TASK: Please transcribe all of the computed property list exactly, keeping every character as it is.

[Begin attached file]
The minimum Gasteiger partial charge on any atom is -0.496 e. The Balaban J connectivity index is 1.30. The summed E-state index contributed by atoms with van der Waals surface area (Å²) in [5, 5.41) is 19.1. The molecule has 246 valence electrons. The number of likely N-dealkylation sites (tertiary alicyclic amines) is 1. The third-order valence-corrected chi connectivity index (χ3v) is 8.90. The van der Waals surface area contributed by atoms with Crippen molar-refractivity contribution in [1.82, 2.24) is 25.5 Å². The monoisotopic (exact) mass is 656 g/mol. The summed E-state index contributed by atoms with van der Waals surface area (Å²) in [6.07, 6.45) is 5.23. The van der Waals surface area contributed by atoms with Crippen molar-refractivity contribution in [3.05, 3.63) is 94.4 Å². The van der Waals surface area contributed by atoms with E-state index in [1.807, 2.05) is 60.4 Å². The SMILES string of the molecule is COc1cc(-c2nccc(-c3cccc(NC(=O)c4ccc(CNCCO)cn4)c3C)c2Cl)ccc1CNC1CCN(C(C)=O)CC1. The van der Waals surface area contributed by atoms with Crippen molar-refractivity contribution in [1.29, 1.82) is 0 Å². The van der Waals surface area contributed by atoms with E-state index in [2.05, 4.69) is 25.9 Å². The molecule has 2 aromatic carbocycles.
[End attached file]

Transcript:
The minimum Gasteiger partial charge on any atom is -0.496 e. The Balaban J connectivity index is 1.30. The summed E-state index contributed by atoms with van der Waals surface area (Å²) in [5, 5.41) is 19.1. The molecule has 246 valence electrons. The number of likely N-dealkylation sites (tertiary alicyclic amines) is 1. The third-order valence-corrected chi connectivity index (χ3v) is 8.90. The van der Waals surface area contributed by atoms with Crippen molar-refractivity contribution in [1.82, 2.24) is 25.5 Å². The monoisotopic (exact) mass is 656 g/mol. The summed E-state index contributed by atoms with van der Waals surface area (Å²) in [6.07, 6.45) is 5.23. The van der Waals surface area contributed by atoms with Crippen molar-refractivity contribution in [3.05, 3.63) is 94.4 Å². The van der Waals surface area contributed by atoms with E-state index in [1.807, 2.05) is 60.4 Å². The SMILES string of the molecule is COc1cc(-c2nccc(-c3cccc(NC(=O)c4ccc(CNCCO)cn4)c3C)c2Cl)ccc1CNC1CCN(C(C)=O)CC1. The van der Waals surface area contributed by atoms with Crippen molar-refractivity contribution in [1.29, 1.82) is 0 Å². The van der Waals surface area contributed by atoms with E-state index in [2.05, 4.69) is 25.9 Å². The molecule has 2 aromatic carbocycles.